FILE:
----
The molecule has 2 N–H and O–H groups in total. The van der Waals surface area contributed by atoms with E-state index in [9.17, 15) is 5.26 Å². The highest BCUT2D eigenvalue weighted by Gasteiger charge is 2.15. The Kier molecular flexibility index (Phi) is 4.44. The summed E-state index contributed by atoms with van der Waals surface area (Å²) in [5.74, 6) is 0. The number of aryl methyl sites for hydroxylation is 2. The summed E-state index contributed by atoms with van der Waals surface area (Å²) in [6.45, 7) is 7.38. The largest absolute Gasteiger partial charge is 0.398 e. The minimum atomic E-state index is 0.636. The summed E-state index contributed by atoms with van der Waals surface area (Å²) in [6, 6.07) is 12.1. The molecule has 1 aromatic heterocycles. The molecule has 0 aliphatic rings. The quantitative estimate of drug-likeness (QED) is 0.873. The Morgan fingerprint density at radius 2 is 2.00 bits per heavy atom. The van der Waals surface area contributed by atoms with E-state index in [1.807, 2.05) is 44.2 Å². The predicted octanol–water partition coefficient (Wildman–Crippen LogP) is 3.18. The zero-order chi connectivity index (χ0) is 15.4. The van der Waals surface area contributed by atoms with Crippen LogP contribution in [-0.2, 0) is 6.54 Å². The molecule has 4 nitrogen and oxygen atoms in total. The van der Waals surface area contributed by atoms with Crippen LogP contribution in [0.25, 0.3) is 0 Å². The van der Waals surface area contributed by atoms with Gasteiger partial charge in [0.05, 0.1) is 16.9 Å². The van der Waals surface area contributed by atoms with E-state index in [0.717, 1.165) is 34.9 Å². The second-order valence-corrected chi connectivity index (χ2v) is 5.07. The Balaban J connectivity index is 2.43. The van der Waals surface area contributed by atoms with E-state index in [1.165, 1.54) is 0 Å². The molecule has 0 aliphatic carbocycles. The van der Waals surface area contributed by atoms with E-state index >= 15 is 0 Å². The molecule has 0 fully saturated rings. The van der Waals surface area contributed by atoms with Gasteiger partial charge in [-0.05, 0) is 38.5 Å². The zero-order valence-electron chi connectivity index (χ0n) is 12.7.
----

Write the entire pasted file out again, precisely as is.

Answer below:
The molecule has 2 N–H and O–H groups in total. The van der Waals surface area contributed by atoms with E-state index in [9.17, 15) is 5.26 Å². The highest BCUT2D eigenvalue weighted by Gasteiger charge is 2.15. The Kier molecular flexibility index (Phi) is 4.44. The summed E-state index contributed by atoms with van der Waals surface area (Å²) in [5.74, 6) is 0. The number of aryl methyl sites for hydroxylation is 2. The summed E-state index contributed by atoms with van der Waals surface area (Å²) in [6.45, 7) is 7.38. The largest absolute Gasteiger partial charge is 0.398 e. The minimum atomic E-state index is 0.636. The summed E-state index contributed by atoms with van der Waals surface area (Å²) in [6, 6.07) is 12.1. The molecule has 1 aromatic heterocycles. The molecule has 0 aliphatic rings. The quantitative estimate of drug-likeness (QED) is 0.873. The Morgan fingerprint density at radius 2 is 2.00 bits per heavy atom. The van der Waals surface area contributed by atoms with E-state index in [1.807, 2.05) is 44.2 Å². The predicted octanol–water partition coefficient (Wildman–Crippen LogP) is 3.18. The zero-order chi connectivity index (χ0) is 15.4. The van der Waals surface area contributed by atoms with Crippen LogP contribution in [-0.2, 0) is 6.54 Å². The molecule has 4 nitrogen and oxygen atoms in total. The van der Waals surface area contributed by atoms with Crippen LogP contribution in [0.25, 0.3) is 0 Å². The van der Waals surface area contributed by atoms with Gasteiger partial charge in [0.05, 0.1) is 16.9 Å². The van der Waals surface area contributed by atoms with E-state index in [0.717, 1.165) is 34.9 Å². The second-order valence-corrected chi connectivity index (χ2v) is 5.07. The Balaban J connectivity index is 2.43. The van der Waals surface area contributed by atoms with E-state index in [1.165, 1.54) is 0 Å². The molecule has 0 aliphatic carbocycles. The van der Waals surface area contributed by atoms with E-state index >= 15 is 0 Å². The molecule has 0 fully saturated rings. The van der Waals surface area contributed by atoms with Gasteiger partial charge in [-0.05, 0) is 38.5 Å². The zero-order valence-electron chi connectivity index (χ0n) is 12.7.